The NBA's annual draft combine has flown under the radar in these parts in recent years. The league's biggest pre-draft soiree has typically been overshadowed by the Boston Celtics' postseason forays and the fact that the Green have often been picking at the back end of the first round because of that on-court success.
A 57-loss transition season leaves Boston with a 10.3 percent chance of landing the top overall selection in June's draft and there's a lot more interest in this year's event, which tips off on Wednesday (with ESPN devoting a total of 10 hours of TV coverage when media access is open on Thursday and Friday).
AP Photo/Michael Dwyer
Kelly Olynyk, who Boston traded up three spots to draft at No. 13, was among the slowest players in timed drills at last year's combine.Alas, those in the know downplay the overall significance of the Chicago combine. As Celtics president of basketball operations Danny Ainge is quick to point out, it's simply the next step in evaluating prospects that his staff has been tracking through months -- or years -- of college and overseas scouting.
The fact that the draft's top three prospects -- Andrew Wiggins, Jabari Parker, and Joel Embiid -- are all sitting out this year's event only strips another layer of shine from the event.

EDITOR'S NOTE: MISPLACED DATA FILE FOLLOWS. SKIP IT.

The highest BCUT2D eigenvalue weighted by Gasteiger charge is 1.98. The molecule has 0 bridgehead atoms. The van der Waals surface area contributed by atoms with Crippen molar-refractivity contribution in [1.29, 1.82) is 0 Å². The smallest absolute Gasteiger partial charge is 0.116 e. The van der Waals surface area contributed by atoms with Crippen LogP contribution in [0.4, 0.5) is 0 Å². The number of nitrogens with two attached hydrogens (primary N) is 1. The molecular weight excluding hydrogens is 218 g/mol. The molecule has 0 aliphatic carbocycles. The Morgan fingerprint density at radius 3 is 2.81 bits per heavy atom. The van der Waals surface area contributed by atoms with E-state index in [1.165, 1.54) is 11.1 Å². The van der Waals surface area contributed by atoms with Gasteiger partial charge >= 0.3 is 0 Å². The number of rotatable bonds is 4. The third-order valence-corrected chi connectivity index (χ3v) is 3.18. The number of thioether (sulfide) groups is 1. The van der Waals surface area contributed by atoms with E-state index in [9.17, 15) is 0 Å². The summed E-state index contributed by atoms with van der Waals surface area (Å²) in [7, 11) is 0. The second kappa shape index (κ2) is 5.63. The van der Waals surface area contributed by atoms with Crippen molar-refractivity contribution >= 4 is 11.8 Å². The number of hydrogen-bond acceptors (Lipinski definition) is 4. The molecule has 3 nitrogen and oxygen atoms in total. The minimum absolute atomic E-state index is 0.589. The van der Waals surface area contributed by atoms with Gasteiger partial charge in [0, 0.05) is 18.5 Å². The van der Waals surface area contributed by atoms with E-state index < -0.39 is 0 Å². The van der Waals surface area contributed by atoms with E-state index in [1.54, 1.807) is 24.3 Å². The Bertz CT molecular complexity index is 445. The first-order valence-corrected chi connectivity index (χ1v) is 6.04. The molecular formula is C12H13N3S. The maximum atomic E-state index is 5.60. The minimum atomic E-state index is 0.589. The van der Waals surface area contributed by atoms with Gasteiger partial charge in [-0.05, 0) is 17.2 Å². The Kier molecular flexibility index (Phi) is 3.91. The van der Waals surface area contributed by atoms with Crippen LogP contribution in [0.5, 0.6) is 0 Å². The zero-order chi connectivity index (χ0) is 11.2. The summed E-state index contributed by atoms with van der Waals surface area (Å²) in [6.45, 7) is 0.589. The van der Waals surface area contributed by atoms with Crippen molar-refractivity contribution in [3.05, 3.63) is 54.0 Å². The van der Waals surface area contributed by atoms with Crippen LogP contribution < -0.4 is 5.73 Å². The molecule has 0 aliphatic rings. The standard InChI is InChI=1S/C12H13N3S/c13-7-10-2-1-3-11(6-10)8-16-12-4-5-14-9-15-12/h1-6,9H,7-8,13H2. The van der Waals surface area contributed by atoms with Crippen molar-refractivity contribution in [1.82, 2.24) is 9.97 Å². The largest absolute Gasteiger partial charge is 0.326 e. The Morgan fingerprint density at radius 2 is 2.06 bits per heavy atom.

The biggest buzz from the combine typically comes when results from the athletic testing are revealed. Armchair general managers will rhapsodize about hand size and no-step vertical leap, while others will counter by recalling Kevin Durant's inability to complete a single bench press rep of 185 pounds at the 2007 combine as proof that little should be gauged from the anthropometric portion of the event.
Ainge doesn't put much stock in those numbers. The Celtics run their own sets of athletic testing when they bring prospects in for workouts and find those much more reliable. As Ainge stresses, "We really trust our numbers."
If you're wondering how much stock the Celtics put in the public numbers from events like the combine, you need only look at last year's event. The team's two selections -- Kelly Olynyk and Colton Iverson -- graded out as two of the most unathletic players in the field. Olynyk, who Boston traded up three spots to snag at No. 13, was among the slowest players in timed drills and finished in the bottom five of nearly all of those events (save for lane agility).
The draft gurus at DraftExpress created a composite ranking of all the players tested at last year's event and, out of a field of 52 ranked players, Olynyk finished 48th and Iverson owned the spot in front of him.
Ainge subscribes to the notion of "utilized athleticism," or the way a player uses his given abilities in the context of his game.